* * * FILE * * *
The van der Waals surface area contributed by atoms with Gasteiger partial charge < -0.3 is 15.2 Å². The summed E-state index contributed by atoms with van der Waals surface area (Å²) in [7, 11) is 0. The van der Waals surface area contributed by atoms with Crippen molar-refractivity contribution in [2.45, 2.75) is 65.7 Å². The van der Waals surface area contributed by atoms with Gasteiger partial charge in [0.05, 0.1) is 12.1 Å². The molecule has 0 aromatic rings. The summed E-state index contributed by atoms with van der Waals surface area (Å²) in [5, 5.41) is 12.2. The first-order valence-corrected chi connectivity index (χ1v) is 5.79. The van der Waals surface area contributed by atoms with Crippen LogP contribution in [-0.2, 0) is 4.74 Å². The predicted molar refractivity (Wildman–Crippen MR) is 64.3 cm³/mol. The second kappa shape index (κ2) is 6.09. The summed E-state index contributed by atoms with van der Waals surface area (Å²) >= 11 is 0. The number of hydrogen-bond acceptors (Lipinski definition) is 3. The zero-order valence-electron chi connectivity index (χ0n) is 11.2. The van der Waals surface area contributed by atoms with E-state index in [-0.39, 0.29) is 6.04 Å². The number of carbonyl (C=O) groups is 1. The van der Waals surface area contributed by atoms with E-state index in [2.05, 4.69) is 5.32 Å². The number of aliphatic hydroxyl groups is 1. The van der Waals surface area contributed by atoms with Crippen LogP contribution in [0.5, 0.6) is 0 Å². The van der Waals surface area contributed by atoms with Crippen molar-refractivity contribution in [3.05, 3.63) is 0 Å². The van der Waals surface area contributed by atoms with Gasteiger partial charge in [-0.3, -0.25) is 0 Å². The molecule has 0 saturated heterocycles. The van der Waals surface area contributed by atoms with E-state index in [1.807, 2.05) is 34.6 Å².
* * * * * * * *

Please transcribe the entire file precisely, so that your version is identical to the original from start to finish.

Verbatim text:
The van der Waals surface area contributed by atoms with Gasteiger partial charge < -0.3 is 15.2 Å². The summed E-state index contributed by atoms with van der Waals surface area (Å²) in [7, 11) is 0. The van der Waals surface area contributed by atoms with Crippen molar-refractivity contribution in [2.45, 2.75) is 65.7 Å². The van der Waals surface area contributed by atoms with Gasteiger partial charge in [0.05, 0.1) is 12.1 Å². The molecule has 0 aromatic rings. The summed E-state index contributed by atoms with van der Waals surface area (Å²) in [5, 5.41) is 12.2. The first-order valence-corrected chi connectivity index (χ1v) is 5.79. The van der Waals surface area contributed by atoms with Crippen LogP contribution in [-0.2, 0) is 4.74 Å². The predicted molar refractivity (Wildman–Crippen MR) is 64.3 cm³/mol. The second kappa shape index (κ2) is 6.09. The summed E-state index contributed by atoms with van der Waals surface area (Å²) >= 11 is 0. The number of hydrogen-bond acceptors (Lipinski definition) is 3. The zero-order valence-electron chi connectivity index (χ0n) is 11.2. The van der Waals surface area contributed by atoms with E-state index in [-0.39, 0.29) is 6.04 Å². The number of carbonyl (C=O) groups is 1. The van der Waals surface area contributed by atoms with E-state index in [2.05, 4.69) is 5.32 Å². The number of aliphatic hydroxyl groups is 1. The van der Waals surface area contributed by atoms with Crippen LogP contribution in [0.5, 0.6) is 0 Å². The van der Waals surface area contributed by atoms with Crippen molar-refractivity contribution in [3.05, 3.63) is 0 Å². The van der Waals surface area contributed by atoms with Gasteiger partial charge in [-0.3, -0.25) is 0 Å². The molecule has 0 saturated heterocycles. The van der Waals surface area contributed by atoms with E-state index in [1.807, 2.05) is 34.6 Å².